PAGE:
Moreover, the poem is practical as it demonstrates the challenges that families and societies face in their daily lives. In expounding further the conflict between mothers-in-law and daughters-in-law, the poet uses the characters in the poem to express this concept. According to the daughter-in-law, she has served and obeyed her mother-in-law, who she calls her mistress, without questioning her or arguing with her (Frankel 251).

This provides a clear expression of the positions and roles of daughters-in-law as the society present among Chinese, especially those in the rural areas. The poem expresses some kind of paradox as the daughter-in-law notes that, although she feels that her mother-in-law burdens her, she does not question or complain about it.

The legitimacy of the Bonds

According to the poem, the poet creates some form of legitimacy. From the poem, society has some regulations that it upholds and deems them as universal norms. The poem presents that it is moral for the children to respect and obey their parents. It also presents the fact that parents have the ultimate power over the social decisions of their children.

The poem displays the society, which upholds and believes that it is legitimate for parents to dictate the lives of their children.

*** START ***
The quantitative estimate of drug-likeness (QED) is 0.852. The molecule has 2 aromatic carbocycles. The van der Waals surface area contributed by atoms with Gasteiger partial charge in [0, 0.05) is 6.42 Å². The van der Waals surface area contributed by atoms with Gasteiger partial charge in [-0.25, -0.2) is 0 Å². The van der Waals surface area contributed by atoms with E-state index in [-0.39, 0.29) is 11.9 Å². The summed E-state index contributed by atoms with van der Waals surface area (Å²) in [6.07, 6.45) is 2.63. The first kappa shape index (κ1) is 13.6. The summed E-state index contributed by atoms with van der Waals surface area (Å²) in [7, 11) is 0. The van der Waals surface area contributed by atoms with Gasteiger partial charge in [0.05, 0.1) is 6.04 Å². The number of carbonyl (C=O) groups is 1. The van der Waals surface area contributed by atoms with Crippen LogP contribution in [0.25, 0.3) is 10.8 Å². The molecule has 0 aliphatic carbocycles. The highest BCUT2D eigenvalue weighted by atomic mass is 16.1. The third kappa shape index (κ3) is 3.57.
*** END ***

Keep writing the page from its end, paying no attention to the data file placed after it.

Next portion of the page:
Also, it is evident from the poem that some societies believe that it is right or legal for mothers-in-law to overwork and subject their daughters-in-law to inhumane activities. From the poem, the societies believe in the legitimacy of mothers-in-law who dictate and command respect from their daughters-in-law irrespective of their interests.

The poem presents the legitimacy that the society upholds concerning the relationship between husband and wife. From the poem, it is evident that society believes that the wife should be subject to the husband and she must abide by the principles of her husband without questioning or objecting them. The legitimacy is expressed when the clerk tells her wife to respect him and forego the idea of going back to her parents.

Additionally, when the woman arrives at her parent’s place, the mother quickly asks the reason why she has come back home. The mother asks whether she has wronged her husband. This demonstrates the belief that wives should submit to their husbands and that their husbands are always right. Therefore, from the poem, it is apparent that some societies believe that it is acceptable for a wife to follow the orders of her husband without questioning them.

The Solution

In the poem, the mother-in-law forces his son, who is a clerk to send his wife away since she is no longer behaving in the way she expects. The incident shows how some parents in many societies compromise the happiness of their children by subjecting them to unfair treatment so that they can fulfill their selfish desires. In this scenario, the mother of the clerk wants the daughter-in-law who will respect and work for her without objections.